Project Rebuild (mostly)

I am fascinated by Murakami’s Project Rebuild. It’s such a fantastic and visually appealing idea.

I’d be interested to know know what Murakami’s particular relationship to the Vancouver specials is, and whether or not the poets she selected to send her early poems to lived in Vancouver specials themselves. It looks like this might be something she’ll explain in her upcoming book, but I couldn’t find anything on the website. It’s an interesting piece of information to choose to obscure.

I was worried I was reading too much into this, but I searched around online a little but and found this review of Rebuild, which talks about how the issue I’m just about to mention dominates the latter section of her book. I couldn’t help but notice her Japanese name — property in Vancouver is so important on a really emotional level to many Japanese-Canadian people, since that was where so many of our families lived before World War Two, when they were interned and had their homes sold very cheaply to other residents of Vancouver. The old Japanese neighbourhood is now East Hastings. It’s a really strange and socially marked place — the linked Wikipedia article talks about its high incidence of poverty, drug use and violence, but it can’t really describe how bizarre it is to be walking around in this rather dangerous area, then turn a corner and suddenly be in the very affluent, gentrified, and tourist-heavy Gastown. Even the ground is a different colour — Gastown is paved with red brick. I think Project rebuild captures a lot of this feeling on a really deep, structural level.

Anyway, the whole thing brings up a lot of questions about socially marked property, gentrification, voyeurism and appropriation. I think there’s a lot to be said about the relationship between gentrification and the remoulding of words in this project. I feel like this kind of conversation is really the strength of interactive fiction — it’s fairly cheap to produce, so you don’t have to water anything down to appeal to a mass audience, and it allows you to welcome a lot of different people into conversations that would otherwise be intimidating to have. A lot of the other readings this week also deal with some pretty serious social issues in a very accessible way.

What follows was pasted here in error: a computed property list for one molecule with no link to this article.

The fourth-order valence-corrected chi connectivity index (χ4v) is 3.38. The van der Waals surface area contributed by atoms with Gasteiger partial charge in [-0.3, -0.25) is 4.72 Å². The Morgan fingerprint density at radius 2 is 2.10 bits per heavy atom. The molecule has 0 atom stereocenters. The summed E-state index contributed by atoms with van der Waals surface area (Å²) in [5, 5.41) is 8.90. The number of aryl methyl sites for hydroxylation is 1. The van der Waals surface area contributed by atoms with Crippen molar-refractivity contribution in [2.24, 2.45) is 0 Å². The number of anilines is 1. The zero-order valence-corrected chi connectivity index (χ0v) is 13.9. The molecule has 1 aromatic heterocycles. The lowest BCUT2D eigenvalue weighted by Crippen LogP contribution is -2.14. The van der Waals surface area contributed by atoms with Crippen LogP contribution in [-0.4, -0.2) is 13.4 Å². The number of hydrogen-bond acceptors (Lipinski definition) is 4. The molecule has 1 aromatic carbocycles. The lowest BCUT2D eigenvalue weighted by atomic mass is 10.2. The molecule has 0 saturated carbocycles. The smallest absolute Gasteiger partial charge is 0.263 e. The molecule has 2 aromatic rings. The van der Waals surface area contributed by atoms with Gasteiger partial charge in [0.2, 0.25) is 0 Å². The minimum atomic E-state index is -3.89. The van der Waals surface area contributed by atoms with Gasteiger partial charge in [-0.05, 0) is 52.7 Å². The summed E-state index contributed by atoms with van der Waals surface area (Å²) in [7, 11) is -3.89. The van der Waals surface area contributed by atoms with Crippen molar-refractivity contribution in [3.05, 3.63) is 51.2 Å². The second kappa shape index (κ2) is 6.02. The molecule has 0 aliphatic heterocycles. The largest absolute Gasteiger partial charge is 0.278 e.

I was wondering what everyone else’s reactions to Project Rebuild was? You can probably tell that I’m not really approaching this from an objective perspective!


2 thoughts on “Project Rebuild (mostly)

  1. THIS IS FASCINATING, MATT! It’s impossible to be able to know about the issues that are important to every different community, which is why reading this was so fascinating – it might betray ignorance, but it’s a connection I never would have made. I was really lucky to visit London, England earlier this year for an extended period of time and gentrification was a much talked about topic in my circles, and reflecting on those conversations in context to this project is really interesting.. you’ve really made my brain work!
    I definitely also agree that it’s ultra important that things like this are free (or at least really cheap) to do, which allows for a specificity and authenticity that may be lost when trying to appeal to larger masses of consumers.


    1. Ahh, that’s so cool! I’ve heard some thigs about the class system/gentrification in London sound like it works in a totally different way than it does in Canada? I would be very interested to hear about that! (I also feel like the divide in East Hastings works differently than this sort of thing does through the rest of Canada, although that might just be me betraying my ignorance. 🙂

      Either way, though, Vancouver tends to keep that particular part of its history/city very hush-hush.


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